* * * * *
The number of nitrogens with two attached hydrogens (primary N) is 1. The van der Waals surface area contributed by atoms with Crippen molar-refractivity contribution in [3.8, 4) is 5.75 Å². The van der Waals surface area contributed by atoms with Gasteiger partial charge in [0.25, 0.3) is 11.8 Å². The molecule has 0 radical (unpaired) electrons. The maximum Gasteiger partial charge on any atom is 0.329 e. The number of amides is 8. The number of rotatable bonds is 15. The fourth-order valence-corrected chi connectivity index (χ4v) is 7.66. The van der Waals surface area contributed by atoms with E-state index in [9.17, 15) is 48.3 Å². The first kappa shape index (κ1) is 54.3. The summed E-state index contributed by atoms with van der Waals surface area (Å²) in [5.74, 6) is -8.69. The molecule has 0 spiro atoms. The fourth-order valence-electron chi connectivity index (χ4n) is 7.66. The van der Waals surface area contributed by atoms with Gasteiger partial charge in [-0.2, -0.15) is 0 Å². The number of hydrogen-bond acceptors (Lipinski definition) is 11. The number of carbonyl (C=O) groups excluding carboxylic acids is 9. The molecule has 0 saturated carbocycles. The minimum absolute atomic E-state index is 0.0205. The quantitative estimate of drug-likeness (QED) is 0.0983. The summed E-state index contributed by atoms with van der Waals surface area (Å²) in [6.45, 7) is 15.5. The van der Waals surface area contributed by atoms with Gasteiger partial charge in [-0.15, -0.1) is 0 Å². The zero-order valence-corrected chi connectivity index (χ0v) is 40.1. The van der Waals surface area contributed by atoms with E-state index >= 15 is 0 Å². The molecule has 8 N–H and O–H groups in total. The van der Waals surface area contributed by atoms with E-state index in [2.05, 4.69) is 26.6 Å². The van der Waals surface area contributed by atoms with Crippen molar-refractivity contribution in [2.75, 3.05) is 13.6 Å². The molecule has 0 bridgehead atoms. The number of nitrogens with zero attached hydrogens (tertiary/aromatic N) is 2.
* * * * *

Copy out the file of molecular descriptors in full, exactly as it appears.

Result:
The number of nitrogens with two attached hydrogens (primary N) is 1. The van der Waals surface area contributed by atoms with Crippen molar-refractivity contribution in [3.8, 4) is 5.75 Å². The van der Waals surface area contributed by atoms with Gasteiger partial charge in [0.25, 0.3) is 11.8 Å². The molecule has 0 radical (unpaired) electrons. The maximum Gasteiger partial charge on any atom is 0.329 e. The number of amides is 8. The number of rotatable bonds is 15. The fourth-order valence-corrected chi connectivity index (χ4v) is 7.66. The van der Waals surface area contributed by atoms with E-state index in [9.17, 15) is 48.3 Å². The first kappa shape index (κ1) is 54.3. The summed E-state index contributed by atoms with van der Waals surface area (Å²) in [5.74, 6) is -8.69. The molecule has 0 spiro atoms. The fourth-order valence-electron chi connectivity index (χ4n) is 7.66. The van der Waals surface area contributed by atoms with Gasteiger partial charge in [-0.2, -0.15) is 0 Å². The number of hydrogen-bond acceptors (Lipinski definition) is 11. The number of carbonyl (C=O) groups excluding carboxylic acids is 9. The molecule has 0 saturated carbocycles. The minimum absolute atomic E-state index is 0.0205. The quantitative estimate of drug-likeness (QED) is 0.0983. The summed E-state index contributed by atoms with van der Waals surface area (Å²) in [6.45, 7) is 15.5. The van der Waals surface area contributed by atoms with Gasteiger partial charge in [-0.15, -0.1) is 0 Å². The zero-order valence-corrected chi connectivity index (χ0v) is 40.1. The van der Waals surface area contributed by atoms with E-state index >= 15 is 0 Å². The molecule has 8 N–H and O–H groups in total. The van der Waals surface area contributed by atoms with E-state index in [2.05, 4.69) is 26.6 Å². The van der Waals surface area contributed by atoms with Crippen molar-refractivity contribution in [2.75, 3.05) is 13.6 Å². The molecule has 0 bridgehead atoms. The number of nitrogens with zero attached hydrogens (tertiary/aromatic N) is 2.